Using personality and skills tests to vet potential employees isn’t a new strategy to our company, or to the industry. But a few years ago, Homework Remodels owner, Steve Shinn, and I realized that we needed a more in-depth hiring process in order to lower employee turnover rates.
Currently, we use a multi-step interview process that requires candidates to take the DiSC assessment, a skills qualification test. We also use the True Colors personality test (my personal favorite).
Here are three tangible benefits of this process.
1. The Assessment Doesn’t Lie
Coming out of an initial interview, it’s easy to know if you could work well with that person. But it’s important to recognize that in an interview, that person is putting on the absolute best version of themselves, and we cannot always be that best self.
Using a variety of personality and skills tests has enabled us to step back from our initial assessment and take into consideration a person’s underlying personality—not just the image they present to you.
2. It’s Easier to Spot a Mismatch in Skills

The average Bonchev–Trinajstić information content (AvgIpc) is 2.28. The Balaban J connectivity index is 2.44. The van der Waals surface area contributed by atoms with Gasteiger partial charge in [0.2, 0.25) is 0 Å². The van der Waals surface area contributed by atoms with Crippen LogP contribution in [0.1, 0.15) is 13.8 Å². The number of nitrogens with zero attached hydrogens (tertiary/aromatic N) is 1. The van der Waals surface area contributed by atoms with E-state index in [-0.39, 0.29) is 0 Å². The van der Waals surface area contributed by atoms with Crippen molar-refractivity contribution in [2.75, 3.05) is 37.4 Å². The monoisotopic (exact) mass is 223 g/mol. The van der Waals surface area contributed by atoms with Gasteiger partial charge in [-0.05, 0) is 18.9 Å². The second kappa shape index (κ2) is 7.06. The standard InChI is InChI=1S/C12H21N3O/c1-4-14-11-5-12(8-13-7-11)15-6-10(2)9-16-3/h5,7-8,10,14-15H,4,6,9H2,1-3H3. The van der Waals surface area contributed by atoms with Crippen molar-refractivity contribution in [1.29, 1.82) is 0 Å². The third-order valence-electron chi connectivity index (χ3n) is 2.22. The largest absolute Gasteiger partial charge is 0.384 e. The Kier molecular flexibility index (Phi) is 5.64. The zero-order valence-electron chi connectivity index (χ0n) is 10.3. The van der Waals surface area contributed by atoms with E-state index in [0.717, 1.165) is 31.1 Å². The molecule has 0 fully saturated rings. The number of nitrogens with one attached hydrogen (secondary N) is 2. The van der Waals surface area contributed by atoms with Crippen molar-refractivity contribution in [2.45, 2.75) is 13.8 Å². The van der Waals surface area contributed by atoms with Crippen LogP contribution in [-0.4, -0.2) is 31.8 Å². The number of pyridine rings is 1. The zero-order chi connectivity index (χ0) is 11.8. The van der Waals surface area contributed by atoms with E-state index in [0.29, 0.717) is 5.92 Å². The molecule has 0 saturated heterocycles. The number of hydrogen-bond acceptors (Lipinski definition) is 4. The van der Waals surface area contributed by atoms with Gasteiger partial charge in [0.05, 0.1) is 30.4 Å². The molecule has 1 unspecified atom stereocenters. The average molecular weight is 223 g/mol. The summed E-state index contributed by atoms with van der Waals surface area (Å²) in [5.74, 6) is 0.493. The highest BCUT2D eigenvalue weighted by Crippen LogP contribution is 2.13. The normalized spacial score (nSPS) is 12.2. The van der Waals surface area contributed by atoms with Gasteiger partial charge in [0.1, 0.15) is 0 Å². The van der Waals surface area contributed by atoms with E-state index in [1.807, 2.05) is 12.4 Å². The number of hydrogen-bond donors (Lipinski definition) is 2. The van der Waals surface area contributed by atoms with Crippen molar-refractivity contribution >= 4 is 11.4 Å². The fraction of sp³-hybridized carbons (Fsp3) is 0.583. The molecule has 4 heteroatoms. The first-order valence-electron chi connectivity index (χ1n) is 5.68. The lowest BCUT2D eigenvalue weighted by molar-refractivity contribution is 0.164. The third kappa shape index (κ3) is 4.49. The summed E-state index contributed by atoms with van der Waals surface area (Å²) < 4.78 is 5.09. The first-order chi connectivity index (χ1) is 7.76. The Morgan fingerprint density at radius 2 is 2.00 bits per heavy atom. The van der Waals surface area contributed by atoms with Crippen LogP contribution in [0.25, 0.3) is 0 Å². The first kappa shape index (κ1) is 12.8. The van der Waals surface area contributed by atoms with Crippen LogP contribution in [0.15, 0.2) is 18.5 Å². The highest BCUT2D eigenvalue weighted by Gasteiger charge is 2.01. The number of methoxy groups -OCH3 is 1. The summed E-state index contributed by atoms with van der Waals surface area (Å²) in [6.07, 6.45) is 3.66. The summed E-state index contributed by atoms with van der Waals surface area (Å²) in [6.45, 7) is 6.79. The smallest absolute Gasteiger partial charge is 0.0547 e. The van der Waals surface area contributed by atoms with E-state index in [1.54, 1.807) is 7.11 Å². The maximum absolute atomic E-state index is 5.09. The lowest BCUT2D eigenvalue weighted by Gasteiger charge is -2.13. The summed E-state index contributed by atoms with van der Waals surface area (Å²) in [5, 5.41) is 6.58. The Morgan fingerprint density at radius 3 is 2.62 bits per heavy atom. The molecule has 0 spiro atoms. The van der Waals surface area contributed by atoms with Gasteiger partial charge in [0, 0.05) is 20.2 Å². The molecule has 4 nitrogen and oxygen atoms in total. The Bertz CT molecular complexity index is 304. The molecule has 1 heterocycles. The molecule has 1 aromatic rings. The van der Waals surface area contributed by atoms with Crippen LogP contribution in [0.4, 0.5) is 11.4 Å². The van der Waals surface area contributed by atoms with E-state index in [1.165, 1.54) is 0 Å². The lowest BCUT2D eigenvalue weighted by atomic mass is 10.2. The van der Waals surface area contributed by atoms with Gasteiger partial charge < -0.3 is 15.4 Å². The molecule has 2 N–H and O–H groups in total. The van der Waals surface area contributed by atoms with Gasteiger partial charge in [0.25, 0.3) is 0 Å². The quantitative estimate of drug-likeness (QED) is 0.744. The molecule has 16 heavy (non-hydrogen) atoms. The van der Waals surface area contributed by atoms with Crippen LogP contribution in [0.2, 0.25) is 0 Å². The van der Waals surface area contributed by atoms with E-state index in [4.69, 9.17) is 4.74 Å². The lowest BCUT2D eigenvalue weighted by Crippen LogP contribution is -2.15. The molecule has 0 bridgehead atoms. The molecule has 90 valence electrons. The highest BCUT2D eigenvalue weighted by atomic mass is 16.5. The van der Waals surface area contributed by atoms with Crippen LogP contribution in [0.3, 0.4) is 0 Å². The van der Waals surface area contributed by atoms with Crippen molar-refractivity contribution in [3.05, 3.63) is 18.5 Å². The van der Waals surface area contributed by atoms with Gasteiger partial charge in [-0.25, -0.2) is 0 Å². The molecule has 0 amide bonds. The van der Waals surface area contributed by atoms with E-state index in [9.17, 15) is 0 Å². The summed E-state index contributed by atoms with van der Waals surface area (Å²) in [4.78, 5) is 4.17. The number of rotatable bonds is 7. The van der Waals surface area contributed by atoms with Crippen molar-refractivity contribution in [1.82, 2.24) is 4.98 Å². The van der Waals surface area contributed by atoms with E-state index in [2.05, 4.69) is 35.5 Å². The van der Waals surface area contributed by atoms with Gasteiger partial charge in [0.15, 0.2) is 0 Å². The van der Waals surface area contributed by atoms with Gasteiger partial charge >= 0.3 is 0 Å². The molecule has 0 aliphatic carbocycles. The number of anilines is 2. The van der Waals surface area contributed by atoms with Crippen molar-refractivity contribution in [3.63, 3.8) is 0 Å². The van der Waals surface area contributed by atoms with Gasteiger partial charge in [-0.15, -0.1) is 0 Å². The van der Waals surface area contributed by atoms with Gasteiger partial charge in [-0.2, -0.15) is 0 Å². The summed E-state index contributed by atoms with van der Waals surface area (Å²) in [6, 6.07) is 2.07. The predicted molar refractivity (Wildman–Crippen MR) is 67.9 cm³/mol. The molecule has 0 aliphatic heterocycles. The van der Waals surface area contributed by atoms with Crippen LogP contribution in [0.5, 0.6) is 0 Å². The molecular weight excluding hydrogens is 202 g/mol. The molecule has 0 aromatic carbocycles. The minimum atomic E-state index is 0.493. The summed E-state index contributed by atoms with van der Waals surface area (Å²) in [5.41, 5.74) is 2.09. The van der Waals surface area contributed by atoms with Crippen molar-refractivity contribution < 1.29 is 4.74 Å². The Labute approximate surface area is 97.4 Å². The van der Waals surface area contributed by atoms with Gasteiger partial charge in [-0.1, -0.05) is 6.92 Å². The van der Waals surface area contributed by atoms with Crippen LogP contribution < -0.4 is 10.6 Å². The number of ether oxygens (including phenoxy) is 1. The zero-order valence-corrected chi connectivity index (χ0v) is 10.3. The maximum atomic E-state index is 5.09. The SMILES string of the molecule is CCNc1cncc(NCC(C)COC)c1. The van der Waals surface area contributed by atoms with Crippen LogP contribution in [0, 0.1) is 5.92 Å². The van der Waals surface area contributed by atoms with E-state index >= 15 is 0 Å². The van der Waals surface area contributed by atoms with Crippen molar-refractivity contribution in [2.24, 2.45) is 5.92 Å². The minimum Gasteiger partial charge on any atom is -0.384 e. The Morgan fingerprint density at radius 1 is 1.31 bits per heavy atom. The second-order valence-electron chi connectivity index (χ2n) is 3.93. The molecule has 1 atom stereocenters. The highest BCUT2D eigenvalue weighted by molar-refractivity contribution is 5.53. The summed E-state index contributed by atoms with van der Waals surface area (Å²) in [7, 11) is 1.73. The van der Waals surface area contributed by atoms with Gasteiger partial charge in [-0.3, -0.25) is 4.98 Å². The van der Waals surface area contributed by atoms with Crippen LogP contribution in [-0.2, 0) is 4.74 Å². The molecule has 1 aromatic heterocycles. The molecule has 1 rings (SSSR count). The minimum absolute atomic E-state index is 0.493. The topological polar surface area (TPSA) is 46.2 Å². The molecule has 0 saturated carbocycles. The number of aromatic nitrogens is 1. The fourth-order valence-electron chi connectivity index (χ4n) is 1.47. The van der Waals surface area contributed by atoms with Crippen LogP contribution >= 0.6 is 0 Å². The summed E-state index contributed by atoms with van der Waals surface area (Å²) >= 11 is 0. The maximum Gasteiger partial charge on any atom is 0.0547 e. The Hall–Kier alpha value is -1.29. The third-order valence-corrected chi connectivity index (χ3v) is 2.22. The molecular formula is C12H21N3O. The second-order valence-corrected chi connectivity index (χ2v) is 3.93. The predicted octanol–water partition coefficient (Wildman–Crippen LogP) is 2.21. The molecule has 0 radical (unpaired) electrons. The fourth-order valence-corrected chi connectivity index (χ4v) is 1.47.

True Colors has been particularly helpful for us with this, because it’s a lesser known assessment than the popular DiSC or Enneagram tests. True Colors categorizes personality types into four colors—Orange, Gold, Green, and Blue—and emphasizes how each color interacts with other color types. The focus is on creating an environment of collaboration through understanding how people interact with other personalities.
The skills test we give includes job-specific questions that we are looking for a new employee to have—carpenters won’t get the same questions as administrative assistants, or even as production managers. Combining the interview with the unbiased tests allows us to take into account our gut feeling while also recognizing that certain skills and traits are necessary for someone to succeed in a given role.
3. The Test Results in Longer Tenures
All remodeling companies have been in a situation where
you need a new employee now, and so you have to take the first reasonable candidate you find. We’ve also all had those situations end poorly, and we’re back where we started, in need of a new employee.
I will not pretend that we haven’t ended up losing an employee, even after they’ve gotten through our process. But when we have, it hasn’t been because we didn’t do our due diligence; for example, our most recent project manager had to leave us due to personal circumstances that neither he nor we could have seen. But there were no hard feelings, because we knew that we had made a solid choice, and recognized that even with this, sometimes life has other plans.